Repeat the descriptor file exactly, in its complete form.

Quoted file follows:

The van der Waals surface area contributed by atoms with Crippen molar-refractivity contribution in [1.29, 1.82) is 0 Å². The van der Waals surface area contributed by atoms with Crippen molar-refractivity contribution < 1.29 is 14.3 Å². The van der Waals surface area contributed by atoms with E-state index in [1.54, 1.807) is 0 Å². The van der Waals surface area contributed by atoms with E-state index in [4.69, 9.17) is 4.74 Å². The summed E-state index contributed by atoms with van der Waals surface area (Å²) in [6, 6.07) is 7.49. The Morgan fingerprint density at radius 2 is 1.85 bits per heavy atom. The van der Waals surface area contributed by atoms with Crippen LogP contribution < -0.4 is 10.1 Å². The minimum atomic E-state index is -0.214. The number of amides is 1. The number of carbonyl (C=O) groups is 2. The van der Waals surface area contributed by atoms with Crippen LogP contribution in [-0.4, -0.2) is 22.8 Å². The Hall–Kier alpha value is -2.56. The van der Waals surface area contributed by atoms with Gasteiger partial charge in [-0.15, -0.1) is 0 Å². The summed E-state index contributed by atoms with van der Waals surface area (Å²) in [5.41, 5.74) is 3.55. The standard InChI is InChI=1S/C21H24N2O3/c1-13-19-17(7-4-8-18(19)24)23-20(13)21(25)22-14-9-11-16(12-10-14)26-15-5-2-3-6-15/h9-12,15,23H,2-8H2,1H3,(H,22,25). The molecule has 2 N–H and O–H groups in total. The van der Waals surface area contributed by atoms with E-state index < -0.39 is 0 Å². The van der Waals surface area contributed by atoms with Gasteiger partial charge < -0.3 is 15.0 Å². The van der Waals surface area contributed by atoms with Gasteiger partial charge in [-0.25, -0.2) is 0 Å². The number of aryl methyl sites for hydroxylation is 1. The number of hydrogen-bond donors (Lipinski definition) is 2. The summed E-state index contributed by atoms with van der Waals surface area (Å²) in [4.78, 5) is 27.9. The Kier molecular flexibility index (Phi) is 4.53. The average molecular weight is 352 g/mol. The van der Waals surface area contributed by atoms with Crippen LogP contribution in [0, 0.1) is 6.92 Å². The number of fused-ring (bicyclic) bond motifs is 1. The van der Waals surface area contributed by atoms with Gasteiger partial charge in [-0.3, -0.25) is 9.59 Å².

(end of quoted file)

The van der Waals surface area contributed by atoms with Crippen molar-refractivity contribution in [1.29, 1.82) is 0 Å². The van der Waals surface area contributed by atoms with Crippen molar-refractivity contribution < 1.29 is 14.3 Å². The van der Waals surface area contributed by atoms with E-state index in [1.54, 1.807) is 0 Å². The van der Waals surface area contributed by atoms with E-state index in [4.69, 9.17) is 4.74 Å². The summed E-state index contributed by atoms with van der Waals surface area (Å²) in [6, 6.07) is 7.49. The Morgan fingerprint density at radius 2 is 1.85 bits per heavy atom. The van der Waals surface area contributed by atoms with Crippen LogP contribution < -0.4 is 10.1 Å². The minimum atomic E-state index is -0.214. The number of amides is 1. The number of carbonyl (C=O) groups is 2. The van der Waals surface area contributed by atoms with Crippen LogP contribution in [-0.4, -0.2) is 22.8 Å². The Hall–Kier alpha value is -2.56. The van der Waals surface area contributed by atoms with Gasteiger partial charge in [-0.15, -0.1) is 0 Å². The summed E-state index contributed by atoms with van der Waals surface area (Å²) in [5.41, 5.74) is 3.55. The standard InChI is InChI=1S/C21H24N2O3/c1-13-19-17(7-4-8-18(19)24)23-20(13)21(25)22-14-9-11-16(12-10-14)26-15-5-2-3-6-15/h9-12,15,23H,2-8H2,1H3,(H,22,25). The molecule has 2 N–H and O–H groups in total. The van der Waals surface area contributed by atoms with E-state index < -0.39 is 0 Å². The van der Waals surface area contributed by atoms with Gasteiger partial charge < -0.3 is 15.0 Å². The van der Waals surface area contributed by atoms with Gasteiger partial charge in [-0.25, -0.2) is 0 Å². The number of aryl methyl sites for hydroxylation is 1. The number of hydrogen-bond donors (Lipinski definition) is 2. The summed E-state index contributed by atoms with van der Waals surface area (Å²) in [4.78, 5) is 27.9. The Kier molecular flexibility index (Phi) is 4.53. The average molecular weight is 352 g/mol. The van der Waals surface area contributed by atoms with Crippen LogP contribution in [0, 0.1) is 6.92 Å². The number of fused-ring (bicyclic) bond motifs is 1. The van der Waals surface area contributed by atoms with Gasteiger partial charge in [-0.3, -0.25) is 9.59 Å².